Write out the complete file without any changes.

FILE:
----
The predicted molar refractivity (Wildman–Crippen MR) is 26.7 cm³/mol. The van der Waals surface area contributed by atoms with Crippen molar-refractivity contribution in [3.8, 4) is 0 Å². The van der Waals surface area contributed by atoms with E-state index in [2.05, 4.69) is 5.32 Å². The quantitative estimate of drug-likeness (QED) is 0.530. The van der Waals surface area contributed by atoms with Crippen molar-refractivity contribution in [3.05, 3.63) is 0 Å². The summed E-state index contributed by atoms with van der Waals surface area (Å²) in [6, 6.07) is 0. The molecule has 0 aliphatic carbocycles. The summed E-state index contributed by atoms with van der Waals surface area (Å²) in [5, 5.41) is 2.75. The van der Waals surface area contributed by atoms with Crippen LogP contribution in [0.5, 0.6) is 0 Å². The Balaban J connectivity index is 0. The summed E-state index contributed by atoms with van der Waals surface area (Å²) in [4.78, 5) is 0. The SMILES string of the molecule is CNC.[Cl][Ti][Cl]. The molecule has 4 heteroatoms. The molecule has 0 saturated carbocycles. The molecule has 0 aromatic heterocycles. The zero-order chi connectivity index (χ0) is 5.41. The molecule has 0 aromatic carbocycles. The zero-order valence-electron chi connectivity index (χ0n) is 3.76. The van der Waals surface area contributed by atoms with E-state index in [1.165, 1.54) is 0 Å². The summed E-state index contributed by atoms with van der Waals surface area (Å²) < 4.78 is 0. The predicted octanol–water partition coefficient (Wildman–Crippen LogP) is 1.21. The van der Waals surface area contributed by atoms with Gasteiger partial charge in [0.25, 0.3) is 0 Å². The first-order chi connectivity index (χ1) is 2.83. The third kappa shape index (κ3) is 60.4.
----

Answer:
The predicted molar refractivity (Wildman–Crippen MR) is 26.7 cm³/mol. The van der Waals surface area contributed by atoms with Crippen molar-refractivity contribution in [3.8, 4) is 0 Å². The van der Waals surface area contributed by atoms with E-state index in [2.05, 4.69) is 5.32 Å². The quantitative estimate of drug-likeness (QED) is 0.530. The van der Waals surface area contributed by atoms with Crippen molar-refractivity contribution in [3.05, 3.63) is 0 Å². The summed E-state index contributed by atoms with van der Waals surface area (Å²) in [6, 6.07) is 0. The molecule has 0 aliphatic carbocycles. The summed E-state index contributed by atoms with van der Waals surface area (Å²) in [5, 5.41) is 2.75. The van der Waals surface area contributed by atoms with Crippen LogP contribution in [0.5, 0.6) is 0 Å². The Balaban J connectivity index is 0. The summed E-state index contributed by atoms with van der Waals surface area (Å²) in [4.78, 5) is 0. The SMILES string of the molecule is CNC.[Cl][Ti][Cl]. The molecule has 4 heteroatoms. The molecule has 0 saturated carbocycles. The molecule has 0 aromatic heterocycles. The zero-order chi connectivity index (χ0) is 5.41. The molecule has 0 aromatic carbocycles. The zero-order valence-electron chi connectivity index (χ0n) is 3.76. The van der Waals surface area contributed by atoms with E-state index in [1.165, 1.54) is 0 Å². The summed E-state index contributed by atoms with van der Waals surface area (Å²) < 4.78 is 0. The predicted octanol–water partition coefficient (Wildman–Crippen LogP) is 1.21. The van der Waals surface area contributed by atoms with Gasteiger partial charge in [0.25, 0.3) is 0 Å². The first-order chi connectivity index (χ1) is 2.83. The third kappa shape index (κ3) is 60.4.